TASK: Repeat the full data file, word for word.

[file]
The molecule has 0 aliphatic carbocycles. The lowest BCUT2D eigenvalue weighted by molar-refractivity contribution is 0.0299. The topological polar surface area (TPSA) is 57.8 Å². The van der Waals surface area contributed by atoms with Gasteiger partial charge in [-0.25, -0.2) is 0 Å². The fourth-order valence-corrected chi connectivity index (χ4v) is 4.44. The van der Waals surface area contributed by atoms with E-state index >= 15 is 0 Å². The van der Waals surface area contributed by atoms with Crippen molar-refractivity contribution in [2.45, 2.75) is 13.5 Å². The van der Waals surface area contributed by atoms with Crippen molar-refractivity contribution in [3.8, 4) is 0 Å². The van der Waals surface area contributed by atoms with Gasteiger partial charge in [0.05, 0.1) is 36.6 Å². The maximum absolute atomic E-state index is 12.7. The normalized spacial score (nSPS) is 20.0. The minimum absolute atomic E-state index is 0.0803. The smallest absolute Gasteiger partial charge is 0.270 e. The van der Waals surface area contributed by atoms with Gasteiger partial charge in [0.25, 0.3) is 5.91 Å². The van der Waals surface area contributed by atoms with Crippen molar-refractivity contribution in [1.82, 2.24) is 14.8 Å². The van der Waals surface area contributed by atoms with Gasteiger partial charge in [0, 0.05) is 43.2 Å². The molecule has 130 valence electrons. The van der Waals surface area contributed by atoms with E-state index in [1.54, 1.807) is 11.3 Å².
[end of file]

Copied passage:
The molecule has 0 aliphatic carbocycles. The lowest BCUT2D eigenvalue weighted by molar-refractivity contribution is 0.0299. The topological polar surface area (TPSA) is 57.8 Å². The van der Waals surface area contributed by atoms with Gasteiger partial charge in [-0.25, -0.2) is 0 Å². The fourth-order valence-corrected chi connectivity index (χ4v) is 4.44. The van der Waals surface area contributed by atoms with E-state index >= 15 is 0 Å². The van der Waals surface area contributed by atoms with Crippen molar-refractivity contribution in [2.45, 2.75) is 13.5 Å². The van der Waals surface area contributed by atoms with Crippen molar-refractivity contribution in [3.8, 4) is 0 Å². The van der Waals surface area contributed by atoms with Gasteiger partial charge in [0.05, 0.1) is 36.6 Å². The maximum absolute atomic E-state index is 12.7. The normalized spacial score (nSPS) is 20.0. The minimum absolute atomic E-state index is 0.0803. The smallest absolute Gasteiger partial charge is 0.270 e. The van der Waals surface area contributed by atoms with Gasteiger partial charge in [0.25, 0.3) is 5.91 Å². The van der Waals surface area contributed by atoms with Crippen molar-refractivity contribution in [1.82, 2.24) is 14.8 Å². The van der Waals surface area contributed by atoms with Gasteiger partial charge in [0, 0.05) is 43.2 Å². The molecule has 130 valence electrons. The van der Waals surface area contributed by atoms with E-state index in [1.54, 1.807) is 11.3 Å².